1940s | Skirts

Blue and Green

By on February 19, 2014

I’ve been sewing and knitting again and have added two new basics to my wardrobe.

The skirt is made from green twill and McCall’s 7032.

The sweater vest is a sports vest made from a 40s pattern in A Stitch in Time Vol. 2. It was quite fun to knit up.

I also opted to wear a new vintage hat with this outfit! I just adore hats even if I’m not much into millinery.

Who else here enjoys vintage knitting along with vintage sewing?

More details on the blog: http://star-spangledheart.blogspot.com/2014/02/back-to-basics.html

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A Victorious Miette in Navy…

By on January 31, 2014

I know we’re  mostly supposed to just post about sewing here on We Sew Retro, but I have seen a few gorgeous knitting projects pop up from time to time and I’m so proud of the first knitted garment I’ve ever made, that I couldn’t help but post it here. While we’re only one month into 2014, I think it’s safe to say that my Navy Miette will probably be the garment I’ll be most proud of in 2014. It’s wearable, comfortable, warm, soft and, if you don’t mind me saying so, it’s DARN (yarn?) CUTE!

Navy Miette worn with my Christmas Anna Dress

My Miette is in no way perfect. There are places where I lost count, couldn’t remember what row I got up to or dropped stitches. There was even that time I knit my first sleeve on the wrong sized needle and I didn’t have the heart to frog it so knit my second sleeve on the wrong size as well so that they would at least match…um, yeah. I also probably should have knit up a size larger in the bust – it’s not a major issue fit wise, but the shaping around the bust stretches a little too much for my liking. I guess figuring out negative-ease comes with time.

The only major thing I changed was to add 30 extra rows to the sleeves to make them longer and therefore more winter appropriate. I found that if I stopped where the instructions told me too then the sleeves would have been a weird length on me – too short for bracelet length, but too long for short sleeves – and I probably wouldn’t have ended up wearing it.
I also opted to leave out the buttonholes in the pattern instructions. Instead, I hand-sewed on navy grosgrain ribbon to the back of each button band before doing them by machine. In hindsight, I’m not sure I’d do it this way again, but it works for this cardigan and I’m happy with how they turned out.
For more pictures and information about my Miette, you can pop over to my blog or Ravelry note page.
Do any of you knit as well?

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My holiday sweater ;)

By on January 3, 2014

I can’t believe how much time I spent on this sweater! At some point during knitting, I had good hopes of finishing it before Christmas…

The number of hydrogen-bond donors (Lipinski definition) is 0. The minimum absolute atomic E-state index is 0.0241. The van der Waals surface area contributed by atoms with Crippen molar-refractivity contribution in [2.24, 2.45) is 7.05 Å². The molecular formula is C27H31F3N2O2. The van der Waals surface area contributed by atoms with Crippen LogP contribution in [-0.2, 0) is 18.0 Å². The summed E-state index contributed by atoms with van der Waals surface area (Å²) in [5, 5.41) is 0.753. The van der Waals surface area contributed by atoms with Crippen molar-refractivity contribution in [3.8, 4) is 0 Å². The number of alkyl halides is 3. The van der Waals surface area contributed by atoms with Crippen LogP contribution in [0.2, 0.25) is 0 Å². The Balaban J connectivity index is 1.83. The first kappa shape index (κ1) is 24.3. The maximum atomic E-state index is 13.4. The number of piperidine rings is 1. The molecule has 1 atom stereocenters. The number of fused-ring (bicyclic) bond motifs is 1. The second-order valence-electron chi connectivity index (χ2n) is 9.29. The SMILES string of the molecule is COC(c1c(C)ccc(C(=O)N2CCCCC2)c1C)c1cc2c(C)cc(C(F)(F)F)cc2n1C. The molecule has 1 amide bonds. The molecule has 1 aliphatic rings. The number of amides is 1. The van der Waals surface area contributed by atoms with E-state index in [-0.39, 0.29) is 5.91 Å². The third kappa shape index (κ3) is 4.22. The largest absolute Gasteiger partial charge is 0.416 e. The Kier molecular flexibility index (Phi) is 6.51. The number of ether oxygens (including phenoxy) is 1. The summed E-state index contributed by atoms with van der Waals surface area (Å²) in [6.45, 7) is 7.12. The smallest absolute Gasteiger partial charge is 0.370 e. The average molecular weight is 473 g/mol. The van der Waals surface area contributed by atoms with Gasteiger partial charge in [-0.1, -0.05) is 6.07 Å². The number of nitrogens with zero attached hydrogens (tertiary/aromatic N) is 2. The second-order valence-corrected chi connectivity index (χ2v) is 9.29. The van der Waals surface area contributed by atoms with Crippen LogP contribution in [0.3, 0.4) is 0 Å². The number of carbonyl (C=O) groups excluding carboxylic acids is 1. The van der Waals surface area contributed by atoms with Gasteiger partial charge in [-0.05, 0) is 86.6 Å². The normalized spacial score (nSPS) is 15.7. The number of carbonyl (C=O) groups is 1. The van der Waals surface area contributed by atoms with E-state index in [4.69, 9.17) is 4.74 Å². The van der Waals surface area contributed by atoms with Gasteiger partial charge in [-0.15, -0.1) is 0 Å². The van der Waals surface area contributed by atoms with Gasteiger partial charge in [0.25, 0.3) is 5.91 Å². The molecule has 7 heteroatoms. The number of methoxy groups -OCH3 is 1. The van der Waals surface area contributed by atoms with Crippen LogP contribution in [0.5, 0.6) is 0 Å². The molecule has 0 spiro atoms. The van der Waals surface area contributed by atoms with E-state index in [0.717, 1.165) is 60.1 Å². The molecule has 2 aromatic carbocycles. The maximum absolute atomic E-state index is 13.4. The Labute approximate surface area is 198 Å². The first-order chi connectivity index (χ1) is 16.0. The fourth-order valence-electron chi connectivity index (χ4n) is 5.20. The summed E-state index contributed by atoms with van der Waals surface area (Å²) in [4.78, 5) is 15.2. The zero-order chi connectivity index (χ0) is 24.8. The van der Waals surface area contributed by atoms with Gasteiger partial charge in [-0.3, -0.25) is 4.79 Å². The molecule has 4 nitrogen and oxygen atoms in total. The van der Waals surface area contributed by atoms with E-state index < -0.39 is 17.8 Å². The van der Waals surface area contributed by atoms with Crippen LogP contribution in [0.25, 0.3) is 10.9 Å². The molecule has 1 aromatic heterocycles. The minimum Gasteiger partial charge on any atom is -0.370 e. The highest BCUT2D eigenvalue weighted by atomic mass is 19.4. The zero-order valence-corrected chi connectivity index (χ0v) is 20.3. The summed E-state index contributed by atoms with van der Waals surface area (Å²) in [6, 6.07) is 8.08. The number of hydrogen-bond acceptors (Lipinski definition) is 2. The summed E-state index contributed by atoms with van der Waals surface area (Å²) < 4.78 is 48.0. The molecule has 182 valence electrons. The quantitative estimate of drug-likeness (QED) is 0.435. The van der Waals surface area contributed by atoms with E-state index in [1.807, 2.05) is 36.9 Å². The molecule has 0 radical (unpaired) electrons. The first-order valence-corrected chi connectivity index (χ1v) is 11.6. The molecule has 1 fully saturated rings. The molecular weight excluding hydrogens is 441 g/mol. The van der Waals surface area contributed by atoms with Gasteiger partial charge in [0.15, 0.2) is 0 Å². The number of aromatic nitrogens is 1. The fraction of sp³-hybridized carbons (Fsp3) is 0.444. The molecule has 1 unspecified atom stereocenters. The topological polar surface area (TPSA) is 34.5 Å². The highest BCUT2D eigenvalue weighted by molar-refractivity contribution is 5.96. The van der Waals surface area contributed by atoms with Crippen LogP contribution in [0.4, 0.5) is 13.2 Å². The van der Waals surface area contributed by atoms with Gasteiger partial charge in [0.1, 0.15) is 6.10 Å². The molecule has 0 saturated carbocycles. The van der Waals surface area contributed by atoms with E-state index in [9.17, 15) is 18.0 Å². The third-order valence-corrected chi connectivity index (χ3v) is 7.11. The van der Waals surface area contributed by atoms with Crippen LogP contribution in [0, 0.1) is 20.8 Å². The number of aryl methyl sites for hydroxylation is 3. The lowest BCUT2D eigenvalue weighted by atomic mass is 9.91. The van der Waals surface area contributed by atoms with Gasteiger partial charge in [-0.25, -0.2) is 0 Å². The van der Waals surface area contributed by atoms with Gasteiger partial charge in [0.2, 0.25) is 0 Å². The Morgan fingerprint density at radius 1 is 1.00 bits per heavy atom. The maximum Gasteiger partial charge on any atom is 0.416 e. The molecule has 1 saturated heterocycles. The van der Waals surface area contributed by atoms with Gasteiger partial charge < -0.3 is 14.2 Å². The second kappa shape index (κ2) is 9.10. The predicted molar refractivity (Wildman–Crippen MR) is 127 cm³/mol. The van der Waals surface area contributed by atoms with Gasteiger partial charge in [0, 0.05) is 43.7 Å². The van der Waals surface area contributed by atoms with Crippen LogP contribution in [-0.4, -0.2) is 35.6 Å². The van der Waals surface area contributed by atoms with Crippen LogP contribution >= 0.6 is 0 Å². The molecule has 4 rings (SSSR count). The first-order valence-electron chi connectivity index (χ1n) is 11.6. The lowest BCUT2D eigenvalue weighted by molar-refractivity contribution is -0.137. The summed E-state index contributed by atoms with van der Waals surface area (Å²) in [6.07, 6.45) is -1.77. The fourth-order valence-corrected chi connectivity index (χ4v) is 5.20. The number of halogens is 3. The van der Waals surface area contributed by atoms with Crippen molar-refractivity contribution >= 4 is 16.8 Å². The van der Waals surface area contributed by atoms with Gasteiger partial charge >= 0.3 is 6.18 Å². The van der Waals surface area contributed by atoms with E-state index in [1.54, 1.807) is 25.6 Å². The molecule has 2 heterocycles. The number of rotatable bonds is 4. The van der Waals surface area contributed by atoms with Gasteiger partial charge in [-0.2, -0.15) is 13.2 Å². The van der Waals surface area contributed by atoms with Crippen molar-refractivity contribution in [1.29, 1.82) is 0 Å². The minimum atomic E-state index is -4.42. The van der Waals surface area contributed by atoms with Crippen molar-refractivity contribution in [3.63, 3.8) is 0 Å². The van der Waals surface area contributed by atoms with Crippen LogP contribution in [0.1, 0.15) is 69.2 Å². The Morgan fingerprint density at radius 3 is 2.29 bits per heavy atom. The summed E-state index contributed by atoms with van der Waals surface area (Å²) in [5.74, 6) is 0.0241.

This is the second real garment I’ve made on my old knitting machine. Again, it’s based on a pattern from the 1950’s (1957, to be precise) and this one was written especially for knitting machines.

Which is why that yoke is made from ten separate pieces. I could see the potential of the sweater but I didn’t like the design on the yoke, so I decided to play around with the knitting machine’s fair isle option instead. I made my own fair isle design, adapted to the shape of those yoke pieces.

Knitting them was a bit of a learning curve (my apologies for the blurry picture, it was already getting dark again and the camera flash doesn’t like black surfaces). I think I got the hang of it about half way through.

And all the rib bits were  a bit of an issue because mine a single bed knitting machine (you need a double bed for rib knit). In the end, I used the fake rib suggested in the manual.

Sewing together all those pieces was quite time-consuming as well. I finally finished the sweater on 1 January.

It’s really comfortable and I’m particularly proud of how my fair isle design on the yoke turned out.

I blogged about the work-in-progress here and about the finished article here.

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1940s | Mildly Insane Photo

V for Victory!

By on September 22, 2013

I know it’s not technically sewing, but I thought some of you might like to see my finished 1940’s victory jumper…

The pattern is Patons 876, and was really enjoyable to knit!

















‘Victory’ clothing was worn either before the War (WWII) ended to show support for the troops – or after, to celebrate the ‘Victory’ of War ending.

The skirt is made from Simplicity 3688 (1940s re-issue) using navy gaberdine – it’s actually my favourite suspender skirt with the suspenders removed.












It was abit touch and go with working out how much yarn I needed to make this – in the end it only took four balls of light grey, just over one ball of charcoal and half a ball of red.  Even though I love the jumper to death it’s not something I would make again – it’s very distinctive!

The full story and technical info is on my blog if anyone’s curious.




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1930s | 1940s

1939 Knit Bobble Cardigan

By on June 18, 2013